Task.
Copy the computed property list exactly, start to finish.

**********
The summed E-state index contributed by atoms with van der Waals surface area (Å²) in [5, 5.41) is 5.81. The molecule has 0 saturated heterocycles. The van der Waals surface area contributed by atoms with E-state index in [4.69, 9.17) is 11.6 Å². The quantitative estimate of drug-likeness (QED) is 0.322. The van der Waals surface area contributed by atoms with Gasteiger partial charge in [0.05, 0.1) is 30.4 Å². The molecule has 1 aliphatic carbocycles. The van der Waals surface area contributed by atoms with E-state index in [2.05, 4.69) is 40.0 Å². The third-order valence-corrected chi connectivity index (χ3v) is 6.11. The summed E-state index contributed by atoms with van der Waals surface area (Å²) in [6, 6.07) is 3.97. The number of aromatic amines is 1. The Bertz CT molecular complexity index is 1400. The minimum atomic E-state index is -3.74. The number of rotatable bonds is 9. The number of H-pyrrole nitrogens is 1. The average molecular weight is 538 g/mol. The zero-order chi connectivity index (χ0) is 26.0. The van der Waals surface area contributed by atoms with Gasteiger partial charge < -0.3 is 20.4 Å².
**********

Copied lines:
The summed E-state index contributed by atoms with van der Waals surface area (Å²) in [5, 5.41) is 5.81. The molecule has 0 saturated heterocycles. The van der Waals surface area contributed by atoms with E-state index in [4.69, 9.17) is 11.6 Å². The quantitative estimate of drug-likeness (QED) is 0.322. The van der Waals surface area contributed by atoms with Gasteiger partial charge in [0.05, 0.1) is 30.4 Å². The molecule has 1 aliphatic carbocycles. The van der Waals surface area contributed by atoms with E-state index in [2.05, 4.69) is 40.0 Å². The third-order valence-corrected chi connectivity index (χ3v) is 6.11. The summed E-state index contributed by atoms with van der Waals surface area (Å²) in [6, 6.07) is 3.97. The number of aromatic amines is 1. The Bertz CT molecular complexity index is 1400. The minimum atomic E-state index is -3.74. The number of rotatable bonds is 9. The number of H-pyrrole nitrogens is 1. The average molecular weight is 538 g/mol. The zero-order chi connectivity index (χ0) is 26.0. The van der Waals surface area contributed by atoms with Gasteiger partial charge < -0.3 is 20.4 Å².